Reading the Metro over lunch the other day I was surprised to see that O2 were offering the Samsung Galaxy Tab for £399 which was a lot less than the £599 launch price. The Galaxy Tab was only available from the 1st November and now less than four months later we see £200 off.
Well after posting the advert to Twitter, it would appear that £399 is quite expensive for the Tab now.
HMV have been selling in their stores (and not online) the Galaxy Tab for just £249. That is a considerable saving from the original list price. I was very tempted and nearly called into HMV on the way home. I stopped (well I didn’t actually stop, I kept driving) and thought about it and asked myself two questions.
Firstly, you have an iPad, why do you need another tablet device, especially one that only runs Android 2.2 Froyo and this is not optimised for tablets. Yes I know have an interest in these kinds of devices but though I do quite like the Tab when I played with it in a shop a month or so ago, I really did think when and where was I going to use this where I wouldn’t be using my iPad? In other words no use scenarios came to mind.
Secondly, why was the price dropped by so much in such a short time. I know some will say that the announcement of the Samsung Galaxy Tab 10.1 is the main reason.
The new Tab has a bigger iPad sized screen, is more powerful and will be running Android 3.0 Honeycomb which is optimised for tablet devices.
Yes that would certainly be one reason, but is it the right reason.
I have to wonder if the 7” form factor is not selling well? I have to ask is the Tab selling well, anyhow? Generally devices that don’t sell well do often end up with price cuts later. And it hasn’t been that much later has it, less than four months.
So though I was tempted, I don’t think I will be going to HMV and getting myself a Galaxy Tab. If I didn’t have an iPad, I might well have been more tempted and splashed out the cash. As it happens I am probably more likely to save up now and get that Tab 10.1 when it gets to the UK.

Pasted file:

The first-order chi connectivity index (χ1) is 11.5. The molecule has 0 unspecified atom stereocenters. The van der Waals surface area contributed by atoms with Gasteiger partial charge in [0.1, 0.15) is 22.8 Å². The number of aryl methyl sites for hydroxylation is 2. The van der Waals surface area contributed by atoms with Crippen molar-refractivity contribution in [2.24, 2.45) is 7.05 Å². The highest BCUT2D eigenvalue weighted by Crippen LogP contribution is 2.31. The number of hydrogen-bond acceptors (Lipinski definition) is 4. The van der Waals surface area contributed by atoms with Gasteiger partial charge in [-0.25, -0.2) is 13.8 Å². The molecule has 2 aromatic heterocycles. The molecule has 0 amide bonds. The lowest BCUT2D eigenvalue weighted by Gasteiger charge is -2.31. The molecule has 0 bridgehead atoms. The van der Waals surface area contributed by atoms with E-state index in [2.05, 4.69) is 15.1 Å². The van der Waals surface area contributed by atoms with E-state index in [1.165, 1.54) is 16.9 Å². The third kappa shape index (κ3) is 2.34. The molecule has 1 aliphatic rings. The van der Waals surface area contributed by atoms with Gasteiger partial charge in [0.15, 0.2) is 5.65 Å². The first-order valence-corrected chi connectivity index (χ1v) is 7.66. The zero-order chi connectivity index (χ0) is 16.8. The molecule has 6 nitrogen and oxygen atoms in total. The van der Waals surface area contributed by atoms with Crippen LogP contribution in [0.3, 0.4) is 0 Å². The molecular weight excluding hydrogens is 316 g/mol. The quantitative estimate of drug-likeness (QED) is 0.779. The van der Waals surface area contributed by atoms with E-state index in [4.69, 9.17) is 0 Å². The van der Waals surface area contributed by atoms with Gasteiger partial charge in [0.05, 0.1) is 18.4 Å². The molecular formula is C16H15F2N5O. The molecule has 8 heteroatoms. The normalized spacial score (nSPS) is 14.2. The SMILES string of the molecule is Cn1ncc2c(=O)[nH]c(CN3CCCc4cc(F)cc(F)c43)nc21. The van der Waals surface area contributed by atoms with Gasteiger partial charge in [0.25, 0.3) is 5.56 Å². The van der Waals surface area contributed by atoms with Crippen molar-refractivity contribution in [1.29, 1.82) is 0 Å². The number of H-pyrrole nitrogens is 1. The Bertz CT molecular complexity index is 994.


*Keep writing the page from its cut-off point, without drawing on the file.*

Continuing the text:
It was rumoured this week that the Google Nexus One would finally get the Gingerbread 2.3 Android update…
It was promised to appear in a few weeks, more than a few weeks ago, hence the impatience of many out there.
Still no update and still no firm idea when it is going to happen. Google have said it will happen, but I am starting to have my doubts.
I don’t really want to upgrade to the Nexus S, in the main as the Nexus One is still a really good phone and still does what I need it to do. The other main reason is that an unlocked Nexus S is £430 which is a lot more than the Nexus One was.
Well my Google Nexus One told me today that a system update was available. I couldn’t upgrade as I was only on a GPRS connection and really you should be on wifi or a decent 3G connection, no really you should be on wifi!
I am assuming and hoping it is Gingerbread, or Android 2.3. Looking at the new features, this is no Froyo, but I am looking forward to an improved copy and paste experience.
Gingerbread 2.3 now provides support for NFC Near-field communications, however I don’t think the Nexus One hardware actually supports this.